Attorney: “Are you worried?” Russian spy: “Would it help?” This is a running dialogue in the movie Bridge of Spies between Mark Rylance, a Russian spy and Tom Hanks, his attorney. Though the prospect of death hangs over the likable spy’s head he constantly holds onto a calm present moment demeanor throughout the unfolding of the film.
A great many of us worry. Our mind grabs onto thoughts that are full of ‘What ifs?’ and these usually are not happy potentialities, but gruesome ones. There is a struggle between our powerless vs our empowered self. But that particular struggle is fodder for another blog.
The fact is that we are afraid of the things we cannot control and the mind is believing it can help us by running over and over the worst-case scenarios. Yet perhaps worry can help us if the fears behind it are revealed and explored in a bold way.
In Bob Marley’s catchy and memorable song Don’t worry. Be happy. he sings:
little children, don’t worry, be happy
Now listen to what I said, in your life expect some trouble
When you worry you make it double” as he shuts down worry and replaces it with happiness. Wow. He was one lucky guy, to have been gifted with that outlook. He only lived for a happy 36 years and died of melanoma that had spread to his brain.
A Princeton study shows that someone who worries a lot about money, for instance, can lose cognitive function to up to 13 points of their IQ. And it has been shown in yet other studies, that people with high cortisol hormones (stress hormones) suffer from memory loss and injury to parts of their brain. Some believe that excessive worry shortens life span. And even other research concludes that approximately 85% of things we worry about never happen. Some people may even be addicted to worry as it does create an activation in us that can become habitual.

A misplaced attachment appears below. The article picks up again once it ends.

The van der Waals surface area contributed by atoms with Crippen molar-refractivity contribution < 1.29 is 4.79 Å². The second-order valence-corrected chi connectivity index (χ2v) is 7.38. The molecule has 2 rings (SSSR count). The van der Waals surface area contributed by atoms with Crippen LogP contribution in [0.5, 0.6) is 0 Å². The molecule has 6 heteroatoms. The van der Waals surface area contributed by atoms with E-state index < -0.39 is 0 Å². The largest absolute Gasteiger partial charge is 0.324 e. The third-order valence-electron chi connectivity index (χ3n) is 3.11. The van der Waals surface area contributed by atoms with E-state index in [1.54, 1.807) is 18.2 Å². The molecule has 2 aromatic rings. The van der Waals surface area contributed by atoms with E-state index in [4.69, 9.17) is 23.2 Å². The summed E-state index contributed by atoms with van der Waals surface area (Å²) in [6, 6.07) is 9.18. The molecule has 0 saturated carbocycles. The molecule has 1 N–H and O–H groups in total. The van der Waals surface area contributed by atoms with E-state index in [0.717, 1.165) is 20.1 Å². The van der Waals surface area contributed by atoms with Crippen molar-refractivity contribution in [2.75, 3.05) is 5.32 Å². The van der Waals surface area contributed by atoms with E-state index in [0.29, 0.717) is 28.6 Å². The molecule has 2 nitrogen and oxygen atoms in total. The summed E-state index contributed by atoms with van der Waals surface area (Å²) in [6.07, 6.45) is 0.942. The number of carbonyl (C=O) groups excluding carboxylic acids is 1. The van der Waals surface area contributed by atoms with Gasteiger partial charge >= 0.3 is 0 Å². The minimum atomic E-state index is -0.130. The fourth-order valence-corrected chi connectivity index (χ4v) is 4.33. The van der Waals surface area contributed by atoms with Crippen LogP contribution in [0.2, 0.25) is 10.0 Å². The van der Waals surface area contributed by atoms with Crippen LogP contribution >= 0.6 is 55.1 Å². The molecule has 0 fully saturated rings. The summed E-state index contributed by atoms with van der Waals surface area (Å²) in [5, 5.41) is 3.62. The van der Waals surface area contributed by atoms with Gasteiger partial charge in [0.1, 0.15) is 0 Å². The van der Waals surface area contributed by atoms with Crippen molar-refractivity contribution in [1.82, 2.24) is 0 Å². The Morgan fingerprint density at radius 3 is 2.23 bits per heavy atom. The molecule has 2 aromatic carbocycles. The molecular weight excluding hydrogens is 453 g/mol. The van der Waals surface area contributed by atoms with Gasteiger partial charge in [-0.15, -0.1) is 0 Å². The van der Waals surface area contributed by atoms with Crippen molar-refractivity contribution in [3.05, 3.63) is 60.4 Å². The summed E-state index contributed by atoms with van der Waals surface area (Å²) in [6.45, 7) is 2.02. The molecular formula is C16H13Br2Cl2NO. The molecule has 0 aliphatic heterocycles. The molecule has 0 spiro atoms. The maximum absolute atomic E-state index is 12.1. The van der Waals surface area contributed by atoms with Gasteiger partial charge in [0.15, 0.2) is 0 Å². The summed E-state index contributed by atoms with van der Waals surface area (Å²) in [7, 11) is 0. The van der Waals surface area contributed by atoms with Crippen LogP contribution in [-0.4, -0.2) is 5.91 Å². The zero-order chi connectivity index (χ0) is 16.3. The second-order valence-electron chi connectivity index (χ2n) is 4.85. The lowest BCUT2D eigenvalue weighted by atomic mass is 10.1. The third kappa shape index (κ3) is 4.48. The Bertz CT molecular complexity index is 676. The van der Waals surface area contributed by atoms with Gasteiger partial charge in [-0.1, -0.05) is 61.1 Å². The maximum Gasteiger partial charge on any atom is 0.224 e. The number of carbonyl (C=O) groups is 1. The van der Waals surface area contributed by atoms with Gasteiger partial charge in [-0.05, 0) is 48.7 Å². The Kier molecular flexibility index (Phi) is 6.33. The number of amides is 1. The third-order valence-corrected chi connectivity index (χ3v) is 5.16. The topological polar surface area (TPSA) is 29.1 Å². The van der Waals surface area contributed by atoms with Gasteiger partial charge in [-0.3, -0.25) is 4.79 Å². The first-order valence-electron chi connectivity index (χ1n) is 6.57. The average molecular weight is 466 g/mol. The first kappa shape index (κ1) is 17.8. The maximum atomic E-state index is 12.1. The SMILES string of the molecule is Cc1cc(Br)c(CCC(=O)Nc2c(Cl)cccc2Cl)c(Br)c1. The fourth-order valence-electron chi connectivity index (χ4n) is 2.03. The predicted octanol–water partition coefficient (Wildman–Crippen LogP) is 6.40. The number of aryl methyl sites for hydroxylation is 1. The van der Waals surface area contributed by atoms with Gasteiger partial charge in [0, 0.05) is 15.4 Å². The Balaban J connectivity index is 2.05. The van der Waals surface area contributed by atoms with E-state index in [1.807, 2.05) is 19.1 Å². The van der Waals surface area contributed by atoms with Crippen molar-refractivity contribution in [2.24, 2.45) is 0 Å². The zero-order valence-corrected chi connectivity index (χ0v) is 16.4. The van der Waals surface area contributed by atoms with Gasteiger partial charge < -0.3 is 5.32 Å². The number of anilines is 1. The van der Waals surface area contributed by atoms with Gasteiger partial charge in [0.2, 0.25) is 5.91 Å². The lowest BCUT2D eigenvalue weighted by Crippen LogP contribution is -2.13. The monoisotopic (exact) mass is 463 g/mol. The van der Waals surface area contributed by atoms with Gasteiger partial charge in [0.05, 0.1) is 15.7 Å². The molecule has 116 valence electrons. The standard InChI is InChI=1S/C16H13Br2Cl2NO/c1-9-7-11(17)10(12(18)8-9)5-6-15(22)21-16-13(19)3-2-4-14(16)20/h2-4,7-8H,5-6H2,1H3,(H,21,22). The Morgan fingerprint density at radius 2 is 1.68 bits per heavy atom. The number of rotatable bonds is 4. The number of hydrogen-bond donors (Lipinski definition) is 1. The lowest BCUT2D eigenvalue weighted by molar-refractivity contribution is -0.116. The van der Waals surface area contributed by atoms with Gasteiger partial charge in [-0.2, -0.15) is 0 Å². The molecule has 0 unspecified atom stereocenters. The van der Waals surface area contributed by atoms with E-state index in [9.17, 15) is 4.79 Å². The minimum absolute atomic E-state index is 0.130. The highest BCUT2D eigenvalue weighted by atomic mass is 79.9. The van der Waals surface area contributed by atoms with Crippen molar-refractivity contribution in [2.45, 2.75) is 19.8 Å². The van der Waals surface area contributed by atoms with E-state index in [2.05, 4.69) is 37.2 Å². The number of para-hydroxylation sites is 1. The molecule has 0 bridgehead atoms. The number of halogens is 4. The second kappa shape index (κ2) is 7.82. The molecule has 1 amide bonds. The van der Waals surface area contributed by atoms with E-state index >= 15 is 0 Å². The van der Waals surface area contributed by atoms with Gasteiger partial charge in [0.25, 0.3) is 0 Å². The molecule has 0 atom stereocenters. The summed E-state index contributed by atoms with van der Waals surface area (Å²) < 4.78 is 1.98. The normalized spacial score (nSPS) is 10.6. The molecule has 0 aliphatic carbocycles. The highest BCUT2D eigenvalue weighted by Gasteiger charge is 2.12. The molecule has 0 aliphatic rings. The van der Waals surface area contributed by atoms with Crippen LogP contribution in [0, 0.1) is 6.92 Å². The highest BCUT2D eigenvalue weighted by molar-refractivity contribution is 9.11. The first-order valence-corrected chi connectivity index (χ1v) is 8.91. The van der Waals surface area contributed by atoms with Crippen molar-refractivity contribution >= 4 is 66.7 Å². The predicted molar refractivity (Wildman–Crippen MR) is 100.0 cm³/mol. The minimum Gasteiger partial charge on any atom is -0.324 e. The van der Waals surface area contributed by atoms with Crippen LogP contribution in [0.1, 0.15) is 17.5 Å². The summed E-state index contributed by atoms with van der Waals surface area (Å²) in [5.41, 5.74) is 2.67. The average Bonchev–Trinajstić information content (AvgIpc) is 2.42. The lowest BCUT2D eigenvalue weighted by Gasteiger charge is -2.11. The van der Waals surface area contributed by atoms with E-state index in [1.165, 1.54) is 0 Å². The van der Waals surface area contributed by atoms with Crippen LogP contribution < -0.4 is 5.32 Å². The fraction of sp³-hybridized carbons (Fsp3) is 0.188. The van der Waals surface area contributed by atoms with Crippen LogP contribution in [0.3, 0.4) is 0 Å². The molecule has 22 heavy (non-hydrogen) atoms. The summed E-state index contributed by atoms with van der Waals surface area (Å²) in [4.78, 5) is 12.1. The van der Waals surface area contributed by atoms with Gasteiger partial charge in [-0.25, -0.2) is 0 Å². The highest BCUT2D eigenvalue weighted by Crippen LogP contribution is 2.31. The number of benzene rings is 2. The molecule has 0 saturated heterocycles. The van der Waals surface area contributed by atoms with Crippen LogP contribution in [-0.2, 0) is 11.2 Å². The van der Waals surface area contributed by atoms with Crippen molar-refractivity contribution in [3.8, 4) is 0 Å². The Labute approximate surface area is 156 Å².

So, if all this is true, why do we worry and how does it serve us? It must have a purpose.
In a great article by Elisha Goldstein she acknowledges that there is no way to cure worry, but we can get better at observing when it arises and perhaps gently redirect our thoughts. Meditation can dissolve some worry merely by noticing it. So can deep breathing. For a time.
We are living in an anxiety driven world and certainly meditation has been proven to lessen the stress in our bodies and minds.
But eventually these worries will arise again if they are not put to good use.
When do we worry and does it help? It must serve some function or why would we do it?
In my experience, taking the worry out of the mind closet, airing it out, and making it big and visible is the way to make it useful. I believe anything we repress, shut down, or hide from gathers energy and steam and owns us unconsciously.
I like to put big sticky post-it notes (available online or at office supply stores) on the wall and write down all the things I am worried about. I have my clients do this with their worries as well. I take the worries out of my flooding brain and write them in large colorful, nonthreatening letters on the clean white paper. Then they aren’t stuck anymore in my ruminating mind.
Worries are set free.
Seeing my worries outside of myself gives me perspective. It acknowledges my imagined fears and separates them from me. Then I can chunk them down and begin a creative process of problem-solving around them. Instead of rejecting them, I value them in the daylight and see how I can feel resourced and empowered around the underlying fears.
Perhaps there is no fix for some of my fears, and I can acknowledge that and perhaps even allow surrender. Or I can be innovative around what is possible to manage, and usually, as a delightful surprise, some wonderful, inspirational “aha” is downloaded from beyond.
See the unseen. Hear the unheard. Speak the unspoken. My purpose is to take what is shoved down, rejected, and dismissed, and bring it into the light with love, compassion and curiosity.
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